North Korea’s 2nd ICBM test au­gurs a new nor­mal

Kuwait Times - - ANALYSIS -

For all its blus­ter and over-the-top pro­pa­ganda, North Korea of­ten does just what it says it will do when it comes to its weapons de­vel­op­ment. So it goes with its light­ning-quick push to per­fect an in­ter­con­ti­nen­tal bal­lis­tic mis­sile. The clear mes­sage af­ter Fri­day’s late-night test, the sec­ond in a month of a mis­sile that may be able to reach most of the US main­land: Get used to this - it’s the new nor­mal.

So what ex­actly does that mean? From the West’s point of view, it por­tends more and scarier mis­sile and nu­clear tests, each one more pow­er­ful than the last; a dogged de­ter­mi­na­tion by the North to ig­nore, as it has for decades, fi­nan­cial sanc­tions and other out­side pres­sure, in­clud­ing a slightly more force­ful clam­p­down from its big­gest en­abler, China; and an in­creas­ing like­li­hood that a de­ter­mined, unchecked North Korea will soon turn its rhetoric about be­ing ca­pa­ble of nuk­ing Amer­ica’s heart­land into a re­al­ity.

All this is meant to force the United States to ac­cept terms that Py­ongyang fa­vors: a for­mal end to the Korean War that would re­move US forces from the Korean Penin­sula, weaken ties be­tween Seoul and Washington, and make it much more likely that the North’s ul­ti­mate dream of a Korea united un­der its rule comes true. Out­siders have long dis­missed or ig­nored North Korea’s atomic boasts and pro­pa­ganda, even as they’ve failed through sanc­tions, threats and iso­la­tion to hin­der the North’s progress. It re­mains to be seen whether an ef­fort led by a Trump ad­min­is­tra­tion dis­tracted by po­lit­i­cal in­fight­ing can rise to the most se­ri­ous chal­lenge yet in what has been a decades-long nu­clear stand­off.

To see ex­actly what North Korea is aim­ing for, just read its pro­pa­ganda. The North promised a stream of mis­sile “gift pack­ages” for the United States af­ter its first ICBM test on July 4. Then on Satur­day, hours af­ter its sec­ond test of the Hwa­song-14, the coun­try’s leader, Kim Jong Un, was quoted as say­ing by the North’s of­fi­cial Korean Cen­tral News Agency that “the US trum­pet­ing about war and ex­treme sanc­tions and threat against the (North) only em­bold­ens the lat­ter and of­fers a bet­ter ex­cuse for its ac­cess to nukes”.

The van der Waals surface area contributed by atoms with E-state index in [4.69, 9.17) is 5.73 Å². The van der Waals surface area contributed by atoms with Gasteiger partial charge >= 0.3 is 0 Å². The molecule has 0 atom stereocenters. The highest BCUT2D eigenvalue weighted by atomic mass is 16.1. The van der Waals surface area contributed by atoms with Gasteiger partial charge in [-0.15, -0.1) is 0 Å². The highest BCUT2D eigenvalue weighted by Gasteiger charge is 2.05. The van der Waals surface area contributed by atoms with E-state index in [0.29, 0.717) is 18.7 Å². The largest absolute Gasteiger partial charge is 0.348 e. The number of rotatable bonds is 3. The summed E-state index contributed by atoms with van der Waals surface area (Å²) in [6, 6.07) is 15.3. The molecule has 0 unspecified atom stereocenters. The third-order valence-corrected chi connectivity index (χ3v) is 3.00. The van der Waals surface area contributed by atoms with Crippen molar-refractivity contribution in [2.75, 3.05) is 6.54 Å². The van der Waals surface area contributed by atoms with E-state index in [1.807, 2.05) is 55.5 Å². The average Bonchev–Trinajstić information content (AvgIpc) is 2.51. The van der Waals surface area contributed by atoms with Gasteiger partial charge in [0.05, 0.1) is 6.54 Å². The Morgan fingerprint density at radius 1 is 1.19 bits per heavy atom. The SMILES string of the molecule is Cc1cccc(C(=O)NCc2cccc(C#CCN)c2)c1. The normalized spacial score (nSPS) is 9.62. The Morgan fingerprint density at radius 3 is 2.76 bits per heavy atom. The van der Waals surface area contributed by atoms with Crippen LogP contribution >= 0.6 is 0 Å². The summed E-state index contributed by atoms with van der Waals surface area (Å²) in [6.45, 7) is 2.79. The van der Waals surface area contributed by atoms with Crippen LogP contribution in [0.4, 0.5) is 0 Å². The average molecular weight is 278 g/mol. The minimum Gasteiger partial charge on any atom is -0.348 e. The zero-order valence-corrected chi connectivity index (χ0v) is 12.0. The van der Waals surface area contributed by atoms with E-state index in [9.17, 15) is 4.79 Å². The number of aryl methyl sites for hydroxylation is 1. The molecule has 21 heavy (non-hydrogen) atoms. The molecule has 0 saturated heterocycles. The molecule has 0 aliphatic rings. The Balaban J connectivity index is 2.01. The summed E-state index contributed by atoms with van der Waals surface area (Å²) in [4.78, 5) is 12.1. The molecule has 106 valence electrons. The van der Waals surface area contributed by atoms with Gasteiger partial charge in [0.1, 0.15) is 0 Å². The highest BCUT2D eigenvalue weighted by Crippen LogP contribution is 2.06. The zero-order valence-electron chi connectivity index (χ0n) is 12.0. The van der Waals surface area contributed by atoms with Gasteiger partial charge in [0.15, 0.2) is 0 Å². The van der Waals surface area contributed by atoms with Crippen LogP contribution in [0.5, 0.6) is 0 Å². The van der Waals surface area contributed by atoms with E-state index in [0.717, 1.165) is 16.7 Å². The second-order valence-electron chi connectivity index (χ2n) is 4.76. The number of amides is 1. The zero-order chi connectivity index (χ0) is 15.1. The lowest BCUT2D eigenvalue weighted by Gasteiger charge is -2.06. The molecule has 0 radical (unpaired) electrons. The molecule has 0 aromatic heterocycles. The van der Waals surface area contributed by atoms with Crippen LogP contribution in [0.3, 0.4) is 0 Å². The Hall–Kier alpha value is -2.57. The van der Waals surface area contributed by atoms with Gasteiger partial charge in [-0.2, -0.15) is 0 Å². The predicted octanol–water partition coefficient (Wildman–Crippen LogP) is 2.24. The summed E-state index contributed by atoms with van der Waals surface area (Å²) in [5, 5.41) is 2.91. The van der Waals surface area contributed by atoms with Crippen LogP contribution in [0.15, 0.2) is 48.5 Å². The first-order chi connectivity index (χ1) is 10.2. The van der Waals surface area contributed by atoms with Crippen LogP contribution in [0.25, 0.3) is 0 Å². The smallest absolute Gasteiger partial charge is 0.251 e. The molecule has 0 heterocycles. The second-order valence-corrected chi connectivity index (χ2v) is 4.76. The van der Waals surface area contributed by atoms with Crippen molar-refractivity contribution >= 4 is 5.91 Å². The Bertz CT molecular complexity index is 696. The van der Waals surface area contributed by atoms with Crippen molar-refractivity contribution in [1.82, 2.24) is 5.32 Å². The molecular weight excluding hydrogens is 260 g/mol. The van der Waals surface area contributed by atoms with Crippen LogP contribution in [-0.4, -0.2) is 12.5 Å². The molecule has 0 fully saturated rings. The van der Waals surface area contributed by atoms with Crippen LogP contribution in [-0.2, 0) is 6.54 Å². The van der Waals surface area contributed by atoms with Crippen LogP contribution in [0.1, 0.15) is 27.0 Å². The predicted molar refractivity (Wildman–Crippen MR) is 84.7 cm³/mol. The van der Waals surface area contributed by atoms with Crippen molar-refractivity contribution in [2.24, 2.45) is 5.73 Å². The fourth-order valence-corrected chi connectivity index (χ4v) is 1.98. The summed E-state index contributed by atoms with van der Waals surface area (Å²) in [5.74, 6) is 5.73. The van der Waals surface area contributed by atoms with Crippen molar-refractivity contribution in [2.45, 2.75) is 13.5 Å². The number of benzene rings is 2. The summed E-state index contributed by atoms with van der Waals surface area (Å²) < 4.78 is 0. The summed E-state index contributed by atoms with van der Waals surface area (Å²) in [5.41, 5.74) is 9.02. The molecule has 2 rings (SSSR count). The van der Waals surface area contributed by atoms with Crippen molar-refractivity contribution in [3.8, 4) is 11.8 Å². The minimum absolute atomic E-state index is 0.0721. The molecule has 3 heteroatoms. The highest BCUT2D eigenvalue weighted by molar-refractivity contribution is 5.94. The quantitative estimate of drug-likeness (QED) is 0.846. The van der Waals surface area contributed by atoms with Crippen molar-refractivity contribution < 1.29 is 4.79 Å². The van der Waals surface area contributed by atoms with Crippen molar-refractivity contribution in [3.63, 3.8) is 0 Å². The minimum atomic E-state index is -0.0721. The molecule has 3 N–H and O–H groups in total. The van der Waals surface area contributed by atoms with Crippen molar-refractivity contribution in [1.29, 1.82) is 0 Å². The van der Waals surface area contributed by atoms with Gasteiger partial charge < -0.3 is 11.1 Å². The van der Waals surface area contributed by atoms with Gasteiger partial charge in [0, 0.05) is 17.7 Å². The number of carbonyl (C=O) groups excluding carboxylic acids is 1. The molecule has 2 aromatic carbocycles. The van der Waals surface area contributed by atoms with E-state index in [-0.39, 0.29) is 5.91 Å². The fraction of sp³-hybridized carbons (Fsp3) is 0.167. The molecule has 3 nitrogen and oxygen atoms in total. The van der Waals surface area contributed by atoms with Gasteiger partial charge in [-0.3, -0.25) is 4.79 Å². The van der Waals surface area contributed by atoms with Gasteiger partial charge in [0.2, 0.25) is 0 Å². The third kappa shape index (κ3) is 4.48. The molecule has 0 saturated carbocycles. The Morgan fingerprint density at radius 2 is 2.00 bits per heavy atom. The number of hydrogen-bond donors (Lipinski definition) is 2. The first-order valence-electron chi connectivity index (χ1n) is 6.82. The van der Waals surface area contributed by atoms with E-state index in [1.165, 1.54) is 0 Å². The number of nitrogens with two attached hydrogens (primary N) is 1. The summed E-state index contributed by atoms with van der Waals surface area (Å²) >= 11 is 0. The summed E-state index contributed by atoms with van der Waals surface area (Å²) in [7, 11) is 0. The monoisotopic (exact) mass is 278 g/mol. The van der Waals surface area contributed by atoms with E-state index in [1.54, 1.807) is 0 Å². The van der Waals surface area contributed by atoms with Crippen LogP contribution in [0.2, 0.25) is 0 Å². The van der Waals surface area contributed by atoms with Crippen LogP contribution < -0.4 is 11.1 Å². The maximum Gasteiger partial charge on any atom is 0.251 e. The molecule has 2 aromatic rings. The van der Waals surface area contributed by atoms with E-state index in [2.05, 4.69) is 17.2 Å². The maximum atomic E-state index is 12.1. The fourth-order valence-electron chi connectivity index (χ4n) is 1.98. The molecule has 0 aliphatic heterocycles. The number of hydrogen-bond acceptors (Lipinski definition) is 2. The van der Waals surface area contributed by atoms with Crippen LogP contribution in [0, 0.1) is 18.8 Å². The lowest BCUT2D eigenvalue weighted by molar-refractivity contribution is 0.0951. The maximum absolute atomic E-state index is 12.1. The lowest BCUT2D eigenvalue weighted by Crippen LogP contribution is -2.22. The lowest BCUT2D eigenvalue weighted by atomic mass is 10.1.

‘Grave warn­ing’

Fri­day’s test “is meant to send a grave warn­ing to the US,” Kim said, and “make the pol­icy-mak­ers of the US prop­erly un­der­stand that the US, an ag­gres­sion-minded state, would not go scot-free if it dares pro­voke the” North. That does not mean North Korea is plan­ning to at­tack the United States with a nu­clear mis­sile. The coun­try’s lead­er­ship val­ues its sur­vival above ev­ery­thing else, in­clud­ing the wel­fare of its peo­ple. North Korea’s huge ar­tillery and mis­sile ar­ma­ment along the North-South bor­der could do se­ri­ous dam­age to Seoul, but such an at­tack would spell the end of Py­ongyang be­cause of Washington’s mas­sive weapons ad­van­tage. Nor is the North quite there mil­i­tar­ily. It must still prove that its ICBMs can nav­i­gate the mul­ti­tude of tech­ni­cal hur­dles needed to ac­cu­rately strike a far­away tar­get.

Each new test, how­ever, makes that more likely. Hav­ing a work­ing “nu­clear strate­gic force” would also al­low the North to in­tro­duce doubt into the US-South Korea al­liance. If fight­ing broke out be­tween the ri­val Koreas, the ar­gu­ment goes, would Washington re­ally rush in know­ing that Py­ongyang could hit the US heart­land with its nukes? The lat­est test also does some­thing that North Korea strives for in ev­ery word of its pro­pa­ganda: It bol­sters the dig­nity of the proud, au­thor­i­tar­ian state, which has long seen it­self as sur­rounded by hos­tile na­tions bent on its de­struc­tion. How many Third World US en­e­mies, af­ter all, have built ICBM pro­grams?

The mes­sage is as much for the elite in Py­ongyang as for the North’s en­e­mies, in­tended to so­lid­ify sup­port for a leader who, de­spite mas­sive ex­ter­nal pres­sure, can stand up to the su­per­pow­ers threat­en­ing his peo­ple. Un­less Seoul, Washington and their part­ners can find a way to stop the North, the near fu­ture looks pretty clear. “More tests are needed to as­sess and val­i­date the re­li­a­bil­ity of the Hwa­song-14, so North Korea is sure to fol­low this launch with many more,” mis­sile ex­pert Michael Elle­man wrote on the 38 North web­site af­ter Fri­day’s launch.

More tests. More in­sta­bil­ity. More pres­sure to pur­sue indige­nous nu­clear pro­grams among North Korea’s other pre­sumed tar­gets, Seoul and Tokyo, as they lose faith in the US “nu­clear um­brella”. And more pos­si­bil­ity that a mis­cal­cu­la­tion in one of the world’s most heav­ily armed re­gions could lead to fight­ing. That’s the new nor­mal. — AP

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